The Evans Family: A Pittsburgh Social Set

Evelyn F. Evans, pictured with fellow “society girls” at Fox Chapel Country Club in 1929.

Before paparazzi, People magazine, and the Internet, Pittsburghers still got their fix of celebrity news. Miss Evelyn F. Evans, granddaughter of the co-founder of the Macbeth-Evans Glass Company, and other “society girls” were often featured in publications like the Bulletin Index and the Pittsburgh Sun-Telegraph’s Society, Stage and Screen, which provided glimpses into the affairs of the city’s affluent residents. Such public and journalistic attention was a byproduct of her family’s success in the glass industry.

The Howard S. Evans family, pictured here without daughter Laura S. Evans.

Evelyn was the daughter of Howard S. Evans, whose family resided on Beechwood Boulevard in Pittsburgh’s Squirrel Hill neighborhood. Evan’s father, Thomas Evans, established in 1869 one-half of what would become the Macbeth-Evans Glass Company. The dawn of the 20th century saw Macbeth-Evans as the country’s largest producer of glass lamp chimneys, shades, and globes, stemming from operations in Indiana, Ohio, Charleroi, Pa., and Pittsburgh. Building on this success in 1910, Howard and his brother, Thomas R. Evans, co-founded the Diamond Alkali Company, which manufactured soda ash used in glass production. The industriousness and success of Evelyn’s grandfather, father, and uncle positioned the family within a prominent element of Pittsburgh’s social set during the first half of the 20th century.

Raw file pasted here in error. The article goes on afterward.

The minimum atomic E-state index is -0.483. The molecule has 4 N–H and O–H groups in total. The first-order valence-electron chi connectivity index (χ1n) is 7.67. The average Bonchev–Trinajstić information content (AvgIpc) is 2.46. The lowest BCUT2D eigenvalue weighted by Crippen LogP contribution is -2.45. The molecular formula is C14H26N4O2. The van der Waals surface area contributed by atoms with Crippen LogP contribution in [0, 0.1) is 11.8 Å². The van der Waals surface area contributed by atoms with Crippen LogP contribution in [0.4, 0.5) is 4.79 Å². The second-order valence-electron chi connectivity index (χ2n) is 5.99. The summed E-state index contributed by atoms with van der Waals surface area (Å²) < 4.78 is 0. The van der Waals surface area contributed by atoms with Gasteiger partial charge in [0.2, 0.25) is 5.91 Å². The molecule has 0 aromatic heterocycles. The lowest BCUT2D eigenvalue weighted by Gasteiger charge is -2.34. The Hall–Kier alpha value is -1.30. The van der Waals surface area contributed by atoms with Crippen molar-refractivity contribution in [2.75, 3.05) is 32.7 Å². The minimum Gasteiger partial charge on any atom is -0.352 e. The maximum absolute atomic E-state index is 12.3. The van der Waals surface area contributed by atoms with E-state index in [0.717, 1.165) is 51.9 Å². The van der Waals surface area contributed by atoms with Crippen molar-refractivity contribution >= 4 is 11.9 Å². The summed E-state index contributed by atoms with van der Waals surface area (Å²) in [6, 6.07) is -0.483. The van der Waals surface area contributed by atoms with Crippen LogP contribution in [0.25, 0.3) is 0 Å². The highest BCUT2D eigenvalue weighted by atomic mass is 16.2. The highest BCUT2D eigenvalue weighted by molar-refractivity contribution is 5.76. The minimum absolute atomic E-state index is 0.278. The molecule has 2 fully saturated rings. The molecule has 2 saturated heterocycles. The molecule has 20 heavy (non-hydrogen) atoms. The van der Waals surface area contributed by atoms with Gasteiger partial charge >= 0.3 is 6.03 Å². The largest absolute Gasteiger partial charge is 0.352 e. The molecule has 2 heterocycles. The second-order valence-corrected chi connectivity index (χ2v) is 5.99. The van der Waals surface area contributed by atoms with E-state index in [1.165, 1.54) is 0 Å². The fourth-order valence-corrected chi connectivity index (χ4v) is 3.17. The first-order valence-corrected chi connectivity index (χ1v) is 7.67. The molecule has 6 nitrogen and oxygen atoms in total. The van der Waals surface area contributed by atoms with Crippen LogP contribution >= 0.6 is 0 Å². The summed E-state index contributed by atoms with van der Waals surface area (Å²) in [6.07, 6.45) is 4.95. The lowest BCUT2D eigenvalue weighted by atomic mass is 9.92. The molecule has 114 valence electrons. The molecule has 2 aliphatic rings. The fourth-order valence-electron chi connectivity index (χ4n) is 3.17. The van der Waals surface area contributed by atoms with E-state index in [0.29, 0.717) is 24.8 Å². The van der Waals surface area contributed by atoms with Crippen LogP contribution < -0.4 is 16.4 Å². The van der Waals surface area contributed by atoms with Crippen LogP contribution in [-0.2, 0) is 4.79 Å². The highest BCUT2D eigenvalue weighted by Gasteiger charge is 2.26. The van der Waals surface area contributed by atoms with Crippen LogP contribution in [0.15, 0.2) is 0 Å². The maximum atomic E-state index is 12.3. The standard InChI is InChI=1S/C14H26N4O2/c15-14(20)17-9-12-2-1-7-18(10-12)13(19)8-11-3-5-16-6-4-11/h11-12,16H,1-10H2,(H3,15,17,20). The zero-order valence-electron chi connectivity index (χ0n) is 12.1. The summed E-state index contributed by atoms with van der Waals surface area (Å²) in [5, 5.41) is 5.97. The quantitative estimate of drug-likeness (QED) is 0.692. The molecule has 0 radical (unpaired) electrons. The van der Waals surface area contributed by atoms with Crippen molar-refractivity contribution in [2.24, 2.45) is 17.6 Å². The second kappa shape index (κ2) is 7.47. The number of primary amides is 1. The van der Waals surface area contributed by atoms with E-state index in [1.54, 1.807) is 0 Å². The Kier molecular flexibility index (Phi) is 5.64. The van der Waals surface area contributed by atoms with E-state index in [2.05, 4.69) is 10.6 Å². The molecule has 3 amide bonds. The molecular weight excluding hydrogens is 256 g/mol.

The Evans family was often featured in the society pages.

Devoid of instantaneous media coverage, citizens were periodically updated  on such topics as Evelyn Evan’s debut as a young woman, her athletic endeavors and contributions to fundraising events, educational developments, participation in weddings, as well as family vacations (even if only a weekend getaway to the Atlantic coast).

Appearances in magazine features and newspaper commentaries were far from all Evelyn Evans was recognized for. Indeed, throughout the 20th century, Evans was engaged in philanthropic and civic endeavors. She served in several positions with the Pittsburgh Chapter of the American Red Cross (ultimately as vice chairwoman) from the 1940s through the 1960s; volunteered in the maternity ward at Allegheny General Hospital; was the director of the Garden Club of Allegheny County; served as a board member of the Federation of Girls Schools of Pittsburgh; and was active within the Calvary Episcopal Church.

News of Mrs. Howard S. Evans hosting a tea hour, and image of her with her children, from Pittsburgh’s Bulletin Index.

Discover more about Evelyn Evans and her family, as well as the Macbeth-Evans Glass Company in the Evans Family Papers and Photographs at the Detre Library and Archives. Afterwards, visit the Evans House Collection, featuring pieces of furniture, clothing, and decorative items donated from the Evan’s household on display in the Heinz History Center’s special collections

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About Alex J. Toner

I’ve been a project archivist in the Detre Library and Archives since 2011, and started in the department in 2010 as a graduate assistant. Our project is aimed at reducing our archival backlog over the course of two years utilizing MPLP-based strategies. I’m tasked (among other things) with processing collections, creating access documents, and coordinating graduate interns. I earned my MLIS from the University of Pittsburgh in 2011, and received a BA in History from Kent State University. Contact me at ajtoner@heinzhistorycenter.org.
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